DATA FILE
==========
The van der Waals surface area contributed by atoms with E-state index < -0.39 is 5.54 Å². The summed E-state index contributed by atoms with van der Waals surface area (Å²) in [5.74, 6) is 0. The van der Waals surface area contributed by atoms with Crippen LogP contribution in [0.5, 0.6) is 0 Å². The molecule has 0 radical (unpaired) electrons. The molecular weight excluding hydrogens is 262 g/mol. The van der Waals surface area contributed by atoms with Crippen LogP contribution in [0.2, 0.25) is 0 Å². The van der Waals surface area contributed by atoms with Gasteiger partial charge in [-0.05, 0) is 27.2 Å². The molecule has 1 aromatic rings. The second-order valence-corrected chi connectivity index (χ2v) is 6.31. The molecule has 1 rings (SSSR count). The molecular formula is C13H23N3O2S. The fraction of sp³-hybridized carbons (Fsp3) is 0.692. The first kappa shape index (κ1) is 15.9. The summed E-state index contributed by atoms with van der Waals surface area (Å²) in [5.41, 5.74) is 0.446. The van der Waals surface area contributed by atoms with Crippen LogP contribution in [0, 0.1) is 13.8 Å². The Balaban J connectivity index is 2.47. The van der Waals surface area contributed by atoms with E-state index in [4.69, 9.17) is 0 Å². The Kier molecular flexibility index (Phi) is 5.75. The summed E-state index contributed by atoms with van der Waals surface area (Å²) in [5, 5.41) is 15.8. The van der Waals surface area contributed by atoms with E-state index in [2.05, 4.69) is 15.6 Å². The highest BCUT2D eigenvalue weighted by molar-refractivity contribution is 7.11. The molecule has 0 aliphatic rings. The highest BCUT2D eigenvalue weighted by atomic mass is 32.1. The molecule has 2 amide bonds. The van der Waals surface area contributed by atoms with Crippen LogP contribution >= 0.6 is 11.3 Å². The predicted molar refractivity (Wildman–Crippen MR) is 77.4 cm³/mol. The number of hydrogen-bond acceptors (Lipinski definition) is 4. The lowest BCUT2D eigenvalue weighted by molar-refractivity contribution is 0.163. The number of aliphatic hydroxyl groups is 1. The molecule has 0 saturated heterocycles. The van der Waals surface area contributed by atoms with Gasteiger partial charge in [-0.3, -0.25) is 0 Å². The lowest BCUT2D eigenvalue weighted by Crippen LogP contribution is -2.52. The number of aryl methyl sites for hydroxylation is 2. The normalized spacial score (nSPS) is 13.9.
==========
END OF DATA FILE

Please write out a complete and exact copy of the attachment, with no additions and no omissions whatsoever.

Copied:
The van der Waals surface area contributed by atoms with E-state index < -0.39 is 5.54 Å². The summed E-state index contributed by atoms with van der Waals surface area (Å²) in [5.74, 6) is 0. The van der Waals surface area contributed by atoms with Crippen LogP contribution in [0.5, 0.6) is 0 Å². The molecule has 0 radical (unpaired) electrons. The molecular weight excluding hydrogens is 262 g/mol. The van der Waals surface area contributed by atoms with Crippen LogP contribution in [0.2, 0.25) is 0 Å². The van der Waals surface area contributed by atoms with Gasteiger partial charge in [-0.05, 0) is 27.2 Å². The molecule has 1 aromatic rings. The second-order valence-corrected chi connectivity index (χ2v) is 6.31. The molecule has 1 rings (SSSR count). The molecular formula is C13H23N3O2S. The fraction of sp³-hybridized carbons (Fsp3) is 0.692. The first kappa shape index (κ1) is 15.9. The summed E-state index contributed by atoms with van der Waals surface area (Å²) in [5.41, 5.74) is 0.446. The van der Waals surface area contributed by atoms with Crippen LogP contribution in [0, 0.1) is 13.8 Å². The Balaban J connectivity index is 2.47. The van der Waals surface area contributed by atoms with E-state index in [4.69, 9.17) is 0 Å². The Kier molecular flexibility index (Phi) is 5.75. The summed E-state index contributed by atoms with van der Waals surface area (Å²) in [5, 5.41) is 15.8. The van der Waals surface area contributed by atoms with E-state index in [2.05, 4.69) is 15.6 Å². The highest BCUT2D eigenvalue weighted by molar-refractivity contribution is 7.11. The molecule has 0 aliphatic rings. The highest BCUT2D eigenvalue weighted by atomic mass is 32.1. The molecule has 2 amide bonds. The van der Waals surface area contributed by atoms with Crippen LogP contribution >= 0.6 is 11.3 Å². The predicted molar refractivity (Wildman–Crippen MR) is 77.4 cm³/mol. The number of hydrogen-bond acceptors (Lipinski definition) is 4. The lowest BCUT2D eigenvalue weighted by molar-refractivity contribution is 0.163. The number of aliphatic hydroxyl groups is 1. The molecule has 0 saturated heterocycles. The van der Waals surface area contributed by atoms with Gasteiger partial charge in [-0.3, -0.25) is 0 Å². The lowest BCUT2D eigenvalue weighted by Crippen LogP contribution is -2.52. The number of aryl methyl sites for hydroxylation is 2. The normalized spacial score (nSPS) is 13.9.